Posted by Carolyn Jess-Cooke on April 26, 2018
The third and final workshop of the series took place on Wednesday 21st March 2018 at the University of Glasgow. It featured a hands-on writing and mindfulness lead by Larry Butler, founder of Survivors’ Poetry Scotland, and award-winning poet Linda France, followed by a talk at the University Chapel by renowned illustrator and storyteller Debi Gliori. Both events were facilitated by Dr Carolyn Jess-Cooke with assistance from Gillean MacDougal.
At the afternoon workshop, Larry had us all on our feet, shaking out our arms and legs and walking around the room for a few minutes at a time before stopping to connect with one another.
Linda shared this quote which captured so much of what the project was about:
‘That’s the way writing often starts, a disaster or a catastrophe of some sort, as happened to me… And I think that’s the basis for my continued interest in writing, because by writing I rescue myself under all sorts of conditions, whatever it may be that has upset me, then I can write and it relieves the feeling of distress.’ William Carlos Williams MD
Linda talked about ‘the poetics of presence’ and engaged us all in a exercise that involved writing responses to questions such as:
- when you are alone/confused, what is it you feel you must do (or would like to do) to be entered in yourself? Start off with odd words & phrases – a list or spider diagram – then look for a common denominator or a predominant metaphor/filter/touchstone, like Adrienne Rich’s Diving?
- what might you take with you to help you succeed in this activity/quest? What would be in your emergency kit?
- What does it feel like being there, doing this? What does it ask of you?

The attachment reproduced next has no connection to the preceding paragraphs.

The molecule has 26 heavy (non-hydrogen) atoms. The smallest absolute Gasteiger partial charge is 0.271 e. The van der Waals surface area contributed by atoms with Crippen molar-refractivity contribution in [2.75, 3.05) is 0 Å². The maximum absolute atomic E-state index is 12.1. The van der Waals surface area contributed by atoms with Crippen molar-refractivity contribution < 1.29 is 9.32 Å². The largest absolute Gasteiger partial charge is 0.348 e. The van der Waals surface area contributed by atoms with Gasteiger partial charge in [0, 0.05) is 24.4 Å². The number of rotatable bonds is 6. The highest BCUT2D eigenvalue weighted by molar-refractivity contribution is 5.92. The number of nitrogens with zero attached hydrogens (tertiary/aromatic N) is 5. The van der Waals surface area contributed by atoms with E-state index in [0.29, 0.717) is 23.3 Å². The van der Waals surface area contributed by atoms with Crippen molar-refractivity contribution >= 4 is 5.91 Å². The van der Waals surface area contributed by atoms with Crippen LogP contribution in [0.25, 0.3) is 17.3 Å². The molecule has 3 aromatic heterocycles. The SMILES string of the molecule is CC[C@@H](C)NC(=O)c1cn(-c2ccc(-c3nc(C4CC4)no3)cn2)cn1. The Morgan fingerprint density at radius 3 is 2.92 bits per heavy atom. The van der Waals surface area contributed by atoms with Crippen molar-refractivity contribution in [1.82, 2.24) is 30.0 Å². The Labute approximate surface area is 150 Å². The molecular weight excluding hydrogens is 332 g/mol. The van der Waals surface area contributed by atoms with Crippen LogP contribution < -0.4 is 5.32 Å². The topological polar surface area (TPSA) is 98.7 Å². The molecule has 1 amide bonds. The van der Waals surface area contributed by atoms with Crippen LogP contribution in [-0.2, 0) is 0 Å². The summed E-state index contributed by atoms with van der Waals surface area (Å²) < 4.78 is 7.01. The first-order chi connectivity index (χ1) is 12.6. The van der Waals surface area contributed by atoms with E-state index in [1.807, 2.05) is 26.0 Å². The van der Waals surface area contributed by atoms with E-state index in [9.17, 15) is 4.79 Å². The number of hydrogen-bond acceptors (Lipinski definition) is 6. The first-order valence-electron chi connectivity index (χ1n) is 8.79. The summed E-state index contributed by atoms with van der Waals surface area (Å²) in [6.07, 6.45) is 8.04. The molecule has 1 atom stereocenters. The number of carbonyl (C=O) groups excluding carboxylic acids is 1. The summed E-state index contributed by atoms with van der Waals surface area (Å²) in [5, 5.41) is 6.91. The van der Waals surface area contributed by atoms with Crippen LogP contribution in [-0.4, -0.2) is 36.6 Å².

- What do you tend to forget? Resist? Avoid?
- What do you find in this place? What do you do?
- How are you changed by the experience? What do you know about yourself now? What are you able to take with you as you continue your journey?
We did a close reading of Adrienne Rich’s poem Diving into the Wreck, taking it section by section and responding to it via a series of person-centered questions. The result was a rich and gentle writing session, helping us connect to the others in the room and making us more mindful about drawing upon our experiences as a source of energy and positive affirmation. It was a great example of how to lead a session that is intended for well-being, whereby participants felt connected and boundaries were gently drawn.
The workshop was followed by an event featuring renowned illustrator and storyteller Debi Gliori, who gave an astounding talk and presentation of her new book Night Shift.
I was absolutely riveted by the honesty and candour with which she spoke about her experiences of mental illness and her life leading her up to the moment of writing this book. I first encountered Debi whilst reading one of her children’s books to my kids (she’s written and illustrated over 80 children’s books) and have always found her work incredibly powerful, but Night Shift really speaks to the experience of mental illness and is, I think, a very important book.
I’m not surprised at all that it has been shortlisted for the Carnegie medal – the depictions of anxiety and depression are exceptionally accurate and insightful, and Debi’s responses to audience questions – particularly one about advising anyone wishing to tackle their own mental illness via creativity – were generous and moving. She mentioned about using drawings as a method to communicate those feelings that language can’t reach, which I feel is very true for many people who feel they can’t express their own illness accurately enough. Language is a tool of communication, and drawing may well be the best language for many people, especially when coupled with writing, as Debi’s book is.
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